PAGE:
Veterans finally got their special legal status in late 1978. Many of them had died by then, and benefits and privileges would not overburden the budget. Besides, they were reaching retirement age anyway. By then, most surviving veterans represented the first “socialist” generation. Brought up at the peak of the cult of Stalin, they carried the worldview qualified as Stalin’s culture of the gift by Western researchers. Taught to view any preferences from the state as a gift and care rather than the execution of its function, these veterans were grateful. Moreover, Brezhnev’s care was far better than Stalin’s.
On November 10, 1978, the USSR Council of Ministers and the Central Committee of the Communist Party passed a decree to grant “participants of the Great Patriotic War” – the first legal recognition of their status – a number of humble privileges. They could travel to any destination in the USSR with a 50% discount once a year; take out an interest-free loan to build a private home; and take their annual leave at any time they wanted, plus two weeks of unpaid leave. Veterans also had priority access to treatment in sanatoriums, dachas, private telephones and once they retired, medical treatment based on where they worked. Meanwhile, their leaders took every opportunity to highlight their favours to the state, i.e. the role of veteran organizations in domestic and international propaganda and assistance to Soviet authorities in the enforcement of party and government decisions.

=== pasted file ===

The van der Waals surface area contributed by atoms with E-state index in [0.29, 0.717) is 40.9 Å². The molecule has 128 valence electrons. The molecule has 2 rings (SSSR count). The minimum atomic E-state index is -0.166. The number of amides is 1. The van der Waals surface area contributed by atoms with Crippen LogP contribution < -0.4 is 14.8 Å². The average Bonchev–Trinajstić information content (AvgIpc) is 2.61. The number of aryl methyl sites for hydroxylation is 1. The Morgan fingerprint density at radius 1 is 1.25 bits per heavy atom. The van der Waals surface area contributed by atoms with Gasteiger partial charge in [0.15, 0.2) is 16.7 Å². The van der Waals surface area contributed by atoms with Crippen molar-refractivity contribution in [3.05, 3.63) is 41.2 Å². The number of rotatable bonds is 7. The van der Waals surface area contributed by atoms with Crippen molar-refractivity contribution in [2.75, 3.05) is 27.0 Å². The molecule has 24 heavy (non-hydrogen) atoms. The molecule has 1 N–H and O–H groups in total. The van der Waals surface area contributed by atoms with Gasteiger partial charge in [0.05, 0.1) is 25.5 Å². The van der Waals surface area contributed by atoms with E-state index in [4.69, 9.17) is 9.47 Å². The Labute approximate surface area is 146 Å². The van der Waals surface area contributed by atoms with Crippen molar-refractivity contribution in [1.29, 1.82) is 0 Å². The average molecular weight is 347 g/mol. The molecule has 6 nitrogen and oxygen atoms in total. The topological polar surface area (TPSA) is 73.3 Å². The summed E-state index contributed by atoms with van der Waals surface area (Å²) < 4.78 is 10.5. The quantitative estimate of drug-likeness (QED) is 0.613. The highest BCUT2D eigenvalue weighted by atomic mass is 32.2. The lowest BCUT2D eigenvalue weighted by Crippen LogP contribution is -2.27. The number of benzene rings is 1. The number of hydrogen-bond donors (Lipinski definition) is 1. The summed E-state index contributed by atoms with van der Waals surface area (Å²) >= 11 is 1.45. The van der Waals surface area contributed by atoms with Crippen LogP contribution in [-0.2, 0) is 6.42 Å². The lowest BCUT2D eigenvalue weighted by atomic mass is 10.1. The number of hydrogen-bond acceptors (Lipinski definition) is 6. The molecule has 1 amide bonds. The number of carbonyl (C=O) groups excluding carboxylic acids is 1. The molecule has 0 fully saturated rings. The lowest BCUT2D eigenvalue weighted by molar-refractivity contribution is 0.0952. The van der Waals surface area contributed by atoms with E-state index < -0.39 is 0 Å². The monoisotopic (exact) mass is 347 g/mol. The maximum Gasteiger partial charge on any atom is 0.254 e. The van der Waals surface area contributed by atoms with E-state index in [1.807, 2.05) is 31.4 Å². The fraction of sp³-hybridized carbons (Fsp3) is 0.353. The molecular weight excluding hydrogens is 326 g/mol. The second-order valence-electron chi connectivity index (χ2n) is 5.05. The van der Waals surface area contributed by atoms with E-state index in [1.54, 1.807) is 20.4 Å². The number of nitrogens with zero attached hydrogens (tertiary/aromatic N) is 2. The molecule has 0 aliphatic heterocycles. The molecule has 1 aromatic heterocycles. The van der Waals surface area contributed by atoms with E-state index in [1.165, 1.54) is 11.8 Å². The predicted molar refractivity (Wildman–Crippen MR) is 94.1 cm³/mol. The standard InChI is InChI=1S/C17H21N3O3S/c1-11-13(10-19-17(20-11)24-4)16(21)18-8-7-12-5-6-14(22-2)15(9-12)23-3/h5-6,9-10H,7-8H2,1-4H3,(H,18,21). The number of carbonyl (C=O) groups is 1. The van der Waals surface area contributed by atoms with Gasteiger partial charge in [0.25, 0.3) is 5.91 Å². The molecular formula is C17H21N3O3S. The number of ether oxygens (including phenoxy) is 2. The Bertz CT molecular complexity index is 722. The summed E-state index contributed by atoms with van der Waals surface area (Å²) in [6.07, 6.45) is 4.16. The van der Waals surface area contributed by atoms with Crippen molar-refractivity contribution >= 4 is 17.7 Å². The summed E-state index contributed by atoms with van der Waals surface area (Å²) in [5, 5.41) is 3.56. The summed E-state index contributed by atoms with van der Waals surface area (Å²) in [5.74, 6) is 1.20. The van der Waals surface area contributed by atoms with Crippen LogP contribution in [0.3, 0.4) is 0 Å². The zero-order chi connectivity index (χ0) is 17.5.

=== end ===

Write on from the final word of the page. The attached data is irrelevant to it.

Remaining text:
Initially, the veteran category was exclusively for servicemen in the army. Later, the state expanded the group of veterans entitled to more benefits. Virtually every Victory Day anniversary entailed additional preferences, such as pension raises, free use of public transport and the like. Gradually, almost all people who survived the war as adults gained veteran status. The climax came with the September 25, 1986 decision to establish the All-Union War and Work Veterans Organization. It was came into being in December that year at a conference in Moscow where the charter was adopted and the All-Union Council of War and Work Veterans was elected. Unlike the Soviet Committee for War Veterans, the new Council was designed as a vast network of local branches confirming the party’s limitless confidence in veterans. The 1988 constitutional reform essentially integrated the Council into the state system. It was one of the NGOs that delegated 75 deputies to the convention – the top authority in the USSR.
By the end of the Brezhnev era, veterans had turned into a major status group in the state, but Soviet society was not unanimous in its attitude towards them. The privileges veterans enjoyed – especially access to goods and services – irritated many, especially the young. This often led to conflicts of interests in a country with an extreme deficit of goods and inconvenient daily life. Most likely, this was a manifestation of social selfishness and ingratitude. However, it could also have been a rejection of the way in which tragic memory was exploited for political purposes and a reluctance to glorify people for being part of a social group rather than for personal decisions and deeds.